'Stranded in EU' Brexit paperwork blamed as French husband stopped from entering UK

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A 67-year-old British woman who planned to return to the UK with her 80-year-old French husband after 30 years abroad has claimed Home Office delays have left them waiting for almost a year for the paperwork they need to set foot in the country. Carmel and her husband, Louis, who asked for their real names to be changed, sold their house in France last year and packed up all their belongings having read that it would take 15 days to get a family permit.

They applied for the paperwork on April 22 but have been in limbo for 10 months, camping out with their children and unable to get on with their lives.

Carmel said: “We packed everything up. We sold the house. And it’s just non-communication from the Home Office.

“My husband went through a phase of being very depressed about the whole thing. He said: ‘What is the Home Office waiting for, for me to die?’ sort of thing.

“I think we’ve got to the point of disbelief. We are in this situation, but how are we in this situation?”

Carmel said they had had a very happy 30 years in France but wanted to return home.

She told The Guardian: “We feel like we are a victim of Brexit and there is nothing we can do about it. We are just waiting. We can’t get on with our lives.”

Carmel is one of the thousands of Britons living in the EU to be hit by post-Brexit changes within the bloc.

The campaign group British in Europe has written to four secretaries of state including Liz Truss, the foreign secretary, and Priti Patel, the home secretary, begging them to deliver on Conservative party promises that British citizens in the EU would not face an erosion of rights because of Brexit.

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It has urged the four cabinet members, who also include Thérèse Coffey, the work and pensions secretary, and Nadhim Zahawi, the education secretary, not to forget the 1.2 million British citizens in Europe and warn them of four potential risks they face.

These include ongoing issues for British citizens trying to return home and a call for them to extend a March 29 deadline for applications for those non-UK spouses to apply for settled status.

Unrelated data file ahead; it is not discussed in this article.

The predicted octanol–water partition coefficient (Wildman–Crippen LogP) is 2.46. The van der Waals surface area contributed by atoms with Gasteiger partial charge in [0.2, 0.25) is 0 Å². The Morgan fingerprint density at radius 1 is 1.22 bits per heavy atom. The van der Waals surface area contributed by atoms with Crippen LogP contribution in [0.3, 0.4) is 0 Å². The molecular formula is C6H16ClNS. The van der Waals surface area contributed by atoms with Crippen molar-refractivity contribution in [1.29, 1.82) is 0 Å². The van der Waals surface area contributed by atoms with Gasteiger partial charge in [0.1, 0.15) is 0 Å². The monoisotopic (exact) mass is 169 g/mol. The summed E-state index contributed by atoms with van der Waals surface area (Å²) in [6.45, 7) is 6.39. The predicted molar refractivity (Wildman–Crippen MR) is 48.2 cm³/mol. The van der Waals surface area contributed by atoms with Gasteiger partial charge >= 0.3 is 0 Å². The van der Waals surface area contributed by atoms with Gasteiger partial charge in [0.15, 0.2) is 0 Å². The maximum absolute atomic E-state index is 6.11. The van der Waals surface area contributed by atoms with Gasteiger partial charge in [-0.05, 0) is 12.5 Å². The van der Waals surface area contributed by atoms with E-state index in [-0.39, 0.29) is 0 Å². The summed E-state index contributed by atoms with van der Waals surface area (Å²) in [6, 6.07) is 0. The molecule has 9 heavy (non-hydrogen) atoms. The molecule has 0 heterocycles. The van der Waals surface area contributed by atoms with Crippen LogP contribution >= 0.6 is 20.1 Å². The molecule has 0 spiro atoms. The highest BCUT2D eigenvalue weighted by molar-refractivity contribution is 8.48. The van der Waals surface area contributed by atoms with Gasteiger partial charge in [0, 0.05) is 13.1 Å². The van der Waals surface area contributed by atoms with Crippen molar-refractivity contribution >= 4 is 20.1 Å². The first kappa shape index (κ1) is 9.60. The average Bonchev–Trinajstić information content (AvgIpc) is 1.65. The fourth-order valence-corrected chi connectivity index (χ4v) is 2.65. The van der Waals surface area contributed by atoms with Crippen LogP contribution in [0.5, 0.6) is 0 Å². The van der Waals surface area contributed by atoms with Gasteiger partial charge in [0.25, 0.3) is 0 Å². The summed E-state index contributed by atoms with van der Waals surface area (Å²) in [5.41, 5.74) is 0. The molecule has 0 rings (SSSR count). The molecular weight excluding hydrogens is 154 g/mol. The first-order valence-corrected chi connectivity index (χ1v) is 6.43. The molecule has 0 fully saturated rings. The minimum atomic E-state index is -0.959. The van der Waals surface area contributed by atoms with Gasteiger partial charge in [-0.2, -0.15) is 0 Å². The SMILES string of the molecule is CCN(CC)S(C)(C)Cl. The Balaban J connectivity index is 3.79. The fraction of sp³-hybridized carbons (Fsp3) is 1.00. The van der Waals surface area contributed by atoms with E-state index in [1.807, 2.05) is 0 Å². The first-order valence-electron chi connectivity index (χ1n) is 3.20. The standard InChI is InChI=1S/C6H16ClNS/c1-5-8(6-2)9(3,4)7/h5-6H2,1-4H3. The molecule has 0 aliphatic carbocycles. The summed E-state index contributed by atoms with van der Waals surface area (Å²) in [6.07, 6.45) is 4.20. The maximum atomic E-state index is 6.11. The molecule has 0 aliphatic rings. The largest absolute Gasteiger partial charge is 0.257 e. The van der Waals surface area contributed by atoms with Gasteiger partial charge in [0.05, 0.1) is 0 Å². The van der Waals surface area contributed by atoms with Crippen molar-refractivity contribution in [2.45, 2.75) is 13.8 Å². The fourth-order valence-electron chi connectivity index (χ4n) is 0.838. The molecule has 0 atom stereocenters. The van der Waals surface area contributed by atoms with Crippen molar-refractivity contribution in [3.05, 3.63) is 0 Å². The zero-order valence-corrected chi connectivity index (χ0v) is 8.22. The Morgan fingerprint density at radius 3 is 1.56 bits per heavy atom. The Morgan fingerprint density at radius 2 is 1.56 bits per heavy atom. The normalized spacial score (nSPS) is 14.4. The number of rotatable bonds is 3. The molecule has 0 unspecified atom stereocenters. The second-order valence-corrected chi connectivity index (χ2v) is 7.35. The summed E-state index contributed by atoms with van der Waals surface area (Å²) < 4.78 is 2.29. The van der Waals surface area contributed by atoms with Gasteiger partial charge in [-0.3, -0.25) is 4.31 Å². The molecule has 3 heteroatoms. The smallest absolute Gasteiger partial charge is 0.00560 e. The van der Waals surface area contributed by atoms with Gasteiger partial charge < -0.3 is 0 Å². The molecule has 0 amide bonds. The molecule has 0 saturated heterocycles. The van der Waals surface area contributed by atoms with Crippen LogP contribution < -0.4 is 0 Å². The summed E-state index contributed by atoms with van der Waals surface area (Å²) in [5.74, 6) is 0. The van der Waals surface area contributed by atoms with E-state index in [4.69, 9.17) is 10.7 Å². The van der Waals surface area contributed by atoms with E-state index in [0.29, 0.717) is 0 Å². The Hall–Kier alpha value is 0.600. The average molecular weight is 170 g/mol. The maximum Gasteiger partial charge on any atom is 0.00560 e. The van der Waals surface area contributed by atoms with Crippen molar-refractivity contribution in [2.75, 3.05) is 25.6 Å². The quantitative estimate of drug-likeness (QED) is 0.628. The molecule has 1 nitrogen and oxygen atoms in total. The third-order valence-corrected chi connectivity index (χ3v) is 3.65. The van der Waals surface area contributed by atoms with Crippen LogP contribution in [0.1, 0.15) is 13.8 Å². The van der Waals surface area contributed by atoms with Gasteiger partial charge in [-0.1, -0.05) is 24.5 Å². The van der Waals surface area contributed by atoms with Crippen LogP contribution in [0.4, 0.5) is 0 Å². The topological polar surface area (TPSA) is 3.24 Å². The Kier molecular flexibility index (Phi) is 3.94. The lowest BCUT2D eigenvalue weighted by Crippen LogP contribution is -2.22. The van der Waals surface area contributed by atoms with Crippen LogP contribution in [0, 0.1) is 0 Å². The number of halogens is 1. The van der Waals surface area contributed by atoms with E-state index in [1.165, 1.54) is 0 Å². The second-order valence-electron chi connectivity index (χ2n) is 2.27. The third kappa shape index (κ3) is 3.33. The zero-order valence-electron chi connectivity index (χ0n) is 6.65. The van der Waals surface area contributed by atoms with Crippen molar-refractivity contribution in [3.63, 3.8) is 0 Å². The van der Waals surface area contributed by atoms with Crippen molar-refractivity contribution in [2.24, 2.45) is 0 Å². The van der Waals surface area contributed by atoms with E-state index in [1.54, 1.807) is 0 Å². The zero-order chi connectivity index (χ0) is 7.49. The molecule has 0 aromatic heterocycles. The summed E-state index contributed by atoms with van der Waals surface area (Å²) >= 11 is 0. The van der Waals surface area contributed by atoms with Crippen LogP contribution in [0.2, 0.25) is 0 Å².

It also wants them to answer a request to issue a “clear statement that those family members who are entitled to enter the UK on a visitor permit will be able to do so in order to move physically to the UK” to make the application to remain under the EU settlement scheme.

In its valedictory letter, British in Europe tells the cabinet members that support for Britons is needed more than ever.

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It has urged Ms Truss and her colleagues to scrap the decision to cancel dedicated funding in embassies and consular posts to support British citizens in the EU and the European Economic Area, arguing that they need dedicated officers in post until at least the end of 2022.

It has also urged them to implement the seven-year grace period on home fees and student finance for children of British people living in Europe and to ensure that potential changes to the personal independence payments do not affect recipients in the EU.

The letter was sent before a meeting on Monday of UK and EU officials sitting on a Brexit specialised committee on citizens’ rights.

Declining to directly comment on the delay a Home Office spokesperson said: “Applications for EU settlement scheme (EUSS) family permits are decided as soon as possible, but waiting times can vary depending on the volume of applications received and the complexity of the case being considered.

“As a result, customers may experience a longer wait than usual for their decision on their EUSS family permit applications.”



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